Doral: The Money-Laundering Hub No One Has Heard About
Few outside of South Florida know much about the small, but exponentially growing suburb of Doral, located just a few miles north of downtown Miami, Florida. However, a growing trend has emerged that has seen small cities throughout the United States making national headlines at a greater rate than ever before due to their growth of under the radar drug activity and money laundering activities. According to an article published by USA Today earlier this week titled “This sunny Florida town has a shady reputation for fueling America’s illegal drug trade”, cited in BSA News Now on Thursday, April 6th, 2017, money laundering roots run deep in the city of Doral. One would not normally associate a mostly low-income community littered with commercial office buildings a hub for high-profile illicit financial activity, but the issue of dirty money tied to Colombian drug lords running rampant in this town dates back to the early 2000’s.
In 2002, authorities in Miami attempted a campaign to hinder money laundering in the area and bring to justice those facilitating the illegal activity before it grew into a large-scale problem, which federal prosecutors anticipated would occur. However, these attempts largely failed, leading to what prosecutors feared most: the turning of “Florida’s fastest-growing suburb into a money laundering haven that has empowered the largest criminal organizations in the Americas to hide their illicit profits and dominate the narcotics trade in the United States” (Sallah, 2017). With highly efficient laundering tactics employed, coupled with the growing heroin epidemic plaguing much of the United States, criminal groups are making a fortune off of their ability to smuggle narcotics from their respective countries into the United States and funnel their money out of the country without leaving much of a trace. The most commonly employed methods for money laundering include overseas bank wires and cash smuggling across the border, although there are numerous other methods that continue to be used successfully.
Overall, authorities have had little luck in shutting down storefronts and small businesses (such as the overly common cellphone outlets or computer stores) involved in money laundering in Doral, and it seems there is little that they can do to stop it. Additionally, although local law enforcement targeted this area in the early-2000’s, and again in 2012, they were unsuccessful in shutting down these export shops and apprehending the individuals behind them – although their findings did reveal just how vital these small shops are to the drug trade. According to the article, “In just three years, at least $25 million in drug money was funneled through 201 exporters by the police sting — just a fraction of the total number of businesses that were used to launder hundreds of millions in the past decade, according to records and former Drug Enforcement Administration (DEA) agents” (Sallah, 2017). The growth of money laundering in this area has mirrored the growth of the South Florida real estate market, as well as the demand for new technology in South American countries. These factors led to the culmination of the “black market peso exchange”, where drug organizations used exporters to launder their cash, making it far more difficult for authorities to track. In most cases, the drug money made in America is delivered from around the United States to the exporters located in Doral to pay for goods ordered by retail stores in Colombia. Once the retailers receive the goods, the cartels would be paid back. But rather than being paid in U.S. dollars, the funds would be paid in the form of pesos. By doing so, the retailer avoids fees and taxes that are normally paid to a supplier in the United States. The pesos are then sent to the cartels, which have by now succeeded in safely getting their money out of the United States.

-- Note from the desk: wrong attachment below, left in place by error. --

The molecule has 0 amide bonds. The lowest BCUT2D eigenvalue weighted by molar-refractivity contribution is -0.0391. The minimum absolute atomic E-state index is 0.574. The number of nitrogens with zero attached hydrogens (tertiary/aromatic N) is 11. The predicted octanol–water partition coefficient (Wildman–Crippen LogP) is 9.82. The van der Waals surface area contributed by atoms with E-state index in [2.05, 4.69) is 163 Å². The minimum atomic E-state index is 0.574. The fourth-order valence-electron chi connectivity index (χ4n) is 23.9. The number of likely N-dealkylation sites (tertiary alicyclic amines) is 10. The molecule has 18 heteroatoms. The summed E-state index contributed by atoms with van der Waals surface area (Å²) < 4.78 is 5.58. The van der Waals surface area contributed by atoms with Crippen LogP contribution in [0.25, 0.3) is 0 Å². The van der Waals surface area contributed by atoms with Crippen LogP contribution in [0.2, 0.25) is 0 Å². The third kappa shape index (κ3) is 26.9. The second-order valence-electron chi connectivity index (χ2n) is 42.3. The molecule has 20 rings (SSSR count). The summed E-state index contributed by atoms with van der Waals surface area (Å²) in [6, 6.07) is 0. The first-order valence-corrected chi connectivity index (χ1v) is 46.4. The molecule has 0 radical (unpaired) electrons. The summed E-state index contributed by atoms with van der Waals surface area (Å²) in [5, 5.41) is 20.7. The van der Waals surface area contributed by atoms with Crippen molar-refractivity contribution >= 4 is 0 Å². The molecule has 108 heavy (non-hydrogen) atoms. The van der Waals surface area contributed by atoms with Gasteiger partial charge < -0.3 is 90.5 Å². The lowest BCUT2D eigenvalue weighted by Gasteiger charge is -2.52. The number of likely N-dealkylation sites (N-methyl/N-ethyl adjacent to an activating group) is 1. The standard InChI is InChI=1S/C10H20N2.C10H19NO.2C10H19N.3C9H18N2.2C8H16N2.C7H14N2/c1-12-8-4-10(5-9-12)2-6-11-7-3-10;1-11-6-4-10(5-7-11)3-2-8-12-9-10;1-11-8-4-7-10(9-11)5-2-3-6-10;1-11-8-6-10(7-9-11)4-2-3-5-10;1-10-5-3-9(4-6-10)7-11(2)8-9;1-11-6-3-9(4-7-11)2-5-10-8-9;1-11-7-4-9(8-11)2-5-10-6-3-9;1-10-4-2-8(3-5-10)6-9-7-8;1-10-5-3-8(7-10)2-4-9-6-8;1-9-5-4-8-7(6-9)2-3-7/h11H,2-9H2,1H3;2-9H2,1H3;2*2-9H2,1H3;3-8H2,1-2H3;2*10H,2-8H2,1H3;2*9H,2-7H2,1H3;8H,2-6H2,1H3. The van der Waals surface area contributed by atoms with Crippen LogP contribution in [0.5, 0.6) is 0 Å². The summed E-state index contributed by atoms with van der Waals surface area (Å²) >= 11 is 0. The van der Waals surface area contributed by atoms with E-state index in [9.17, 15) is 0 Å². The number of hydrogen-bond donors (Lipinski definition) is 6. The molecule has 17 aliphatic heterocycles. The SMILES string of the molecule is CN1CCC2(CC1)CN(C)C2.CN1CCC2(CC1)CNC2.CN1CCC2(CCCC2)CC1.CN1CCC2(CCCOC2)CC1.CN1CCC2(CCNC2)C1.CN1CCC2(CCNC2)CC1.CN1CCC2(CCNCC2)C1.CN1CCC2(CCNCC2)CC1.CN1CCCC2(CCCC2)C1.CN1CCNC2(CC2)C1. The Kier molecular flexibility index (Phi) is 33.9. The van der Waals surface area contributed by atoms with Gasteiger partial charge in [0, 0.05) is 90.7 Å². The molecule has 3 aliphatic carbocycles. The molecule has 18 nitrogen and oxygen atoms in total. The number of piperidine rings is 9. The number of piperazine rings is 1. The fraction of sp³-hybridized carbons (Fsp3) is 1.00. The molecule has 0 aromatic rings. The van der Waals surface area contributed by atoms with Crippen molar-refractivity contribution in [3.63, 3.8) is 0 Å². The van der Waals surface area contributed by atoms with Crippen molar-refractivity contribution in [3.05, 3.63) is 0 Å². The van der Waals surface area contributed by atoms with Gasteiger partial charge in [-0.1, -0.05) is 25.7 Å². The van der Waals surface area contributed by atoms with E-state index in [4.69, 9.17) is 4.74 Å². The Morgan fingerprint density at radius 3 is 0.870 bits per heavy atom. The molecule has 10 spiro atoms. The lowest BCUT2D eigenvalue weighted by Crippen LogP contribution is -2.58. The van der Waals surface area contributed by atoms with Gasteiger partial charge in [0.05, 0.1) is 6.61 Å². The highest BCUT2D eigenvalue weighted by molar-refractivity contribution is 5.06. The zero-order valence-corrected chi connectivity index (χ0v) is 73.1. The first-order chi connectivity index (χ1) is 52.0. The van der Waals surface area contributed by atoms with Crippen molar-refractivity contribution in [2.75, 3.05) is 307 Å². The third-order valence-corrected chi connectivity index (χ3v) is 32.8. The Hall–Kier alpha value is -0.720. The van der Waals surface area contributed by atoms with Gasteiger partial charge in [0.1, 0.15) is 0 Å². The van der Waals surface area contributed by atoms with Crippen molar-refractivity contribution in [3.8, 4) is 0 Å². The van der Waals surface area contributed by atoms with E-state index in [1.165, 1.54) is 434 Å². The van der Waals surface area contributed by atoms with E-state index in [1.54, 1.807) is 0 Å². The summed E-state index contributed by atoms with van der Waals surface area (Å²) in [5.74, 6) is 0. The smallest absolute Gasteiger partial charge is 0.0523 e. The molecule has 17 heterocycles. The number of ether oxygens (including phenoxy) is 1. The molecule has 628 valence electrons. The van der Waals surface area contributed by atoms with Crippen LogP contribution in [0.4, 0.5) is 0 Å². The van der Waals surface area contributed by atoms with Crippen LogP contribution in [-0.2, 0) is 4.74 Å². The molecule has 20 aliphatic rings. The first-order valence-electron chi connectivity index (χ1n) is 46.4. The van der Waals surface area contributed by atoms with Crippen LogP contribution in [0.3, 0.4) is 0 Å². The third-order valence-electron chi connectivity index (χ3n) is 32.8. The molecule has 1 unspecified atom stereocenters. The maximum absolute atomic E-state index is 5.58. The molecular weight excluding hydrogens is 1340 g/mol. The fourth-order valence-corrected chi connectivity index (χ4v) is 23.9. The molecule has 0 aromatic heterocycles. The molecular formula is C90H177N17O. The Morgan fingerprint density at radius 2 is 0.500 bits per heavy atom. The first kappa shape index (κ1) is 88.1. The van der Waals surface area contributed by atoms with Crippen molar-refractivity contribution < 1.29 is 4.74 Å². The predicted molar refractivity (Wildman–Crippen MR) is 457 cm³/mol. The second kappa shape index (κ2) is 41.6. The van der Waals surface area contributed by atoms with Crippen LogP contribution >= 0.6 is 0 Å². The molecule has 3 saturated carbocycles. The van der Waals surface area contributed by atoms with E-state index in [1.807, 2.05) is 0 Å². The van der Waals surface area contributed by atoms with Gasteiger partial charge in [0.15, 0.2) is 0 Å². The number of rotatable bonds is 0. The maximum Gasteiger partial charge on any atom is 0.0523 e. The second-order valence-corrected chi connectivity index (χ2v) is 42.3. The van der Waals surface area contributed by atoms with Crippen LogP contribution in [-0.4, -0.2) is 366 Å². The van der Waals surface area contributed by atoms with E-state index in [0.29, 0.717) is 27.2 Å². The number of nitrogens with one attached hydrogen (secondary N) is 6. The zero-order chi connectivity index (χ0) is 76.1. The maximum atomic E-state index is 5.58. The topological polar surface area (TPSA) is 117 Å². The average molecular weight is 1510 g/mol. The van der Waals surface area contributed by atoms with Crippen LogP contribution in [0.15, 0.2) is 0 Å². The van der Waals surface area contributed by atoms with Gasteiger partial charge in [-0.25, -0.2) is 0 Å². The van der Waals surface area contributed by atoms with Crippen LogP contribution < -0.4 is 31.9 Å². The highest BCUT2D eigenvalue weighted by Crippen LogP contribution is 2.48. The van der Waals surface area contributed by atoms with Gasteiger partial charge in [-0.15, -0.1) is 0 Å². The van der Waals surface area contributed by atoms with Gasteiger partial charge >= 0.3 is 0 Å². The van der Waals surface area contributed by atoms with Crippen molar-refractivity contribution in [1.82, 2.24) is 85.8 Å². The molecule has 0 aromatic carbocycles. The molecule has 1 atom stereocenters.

Recently, the federal government, undoubtedly noticing the increased death rates stemming from opioid overdoses across the U.S., stepped in, replacing local law enforcement in trying to slow the money laundering activity taking place in Doral. This was done in large part through civil suits brought against exporters and export shops that were accused of pocketing drug money through the above practices. While effective in identifying and ultimately extraditing several key suspects involved in these drug cases, the vast majority of exporters in Doral are still in business. This is in part due to the failures of the federal government to ask for bank wires to be tracked as part of their 2013 initiative “for storefronts to reveal all cash deals of more than $3,000 and identify the people who turned over the money” (Sallah, 2017). This allowed for criminal groups to continue sending large amounts of funds to the accounts of exporters, continuing the wealthy cycle.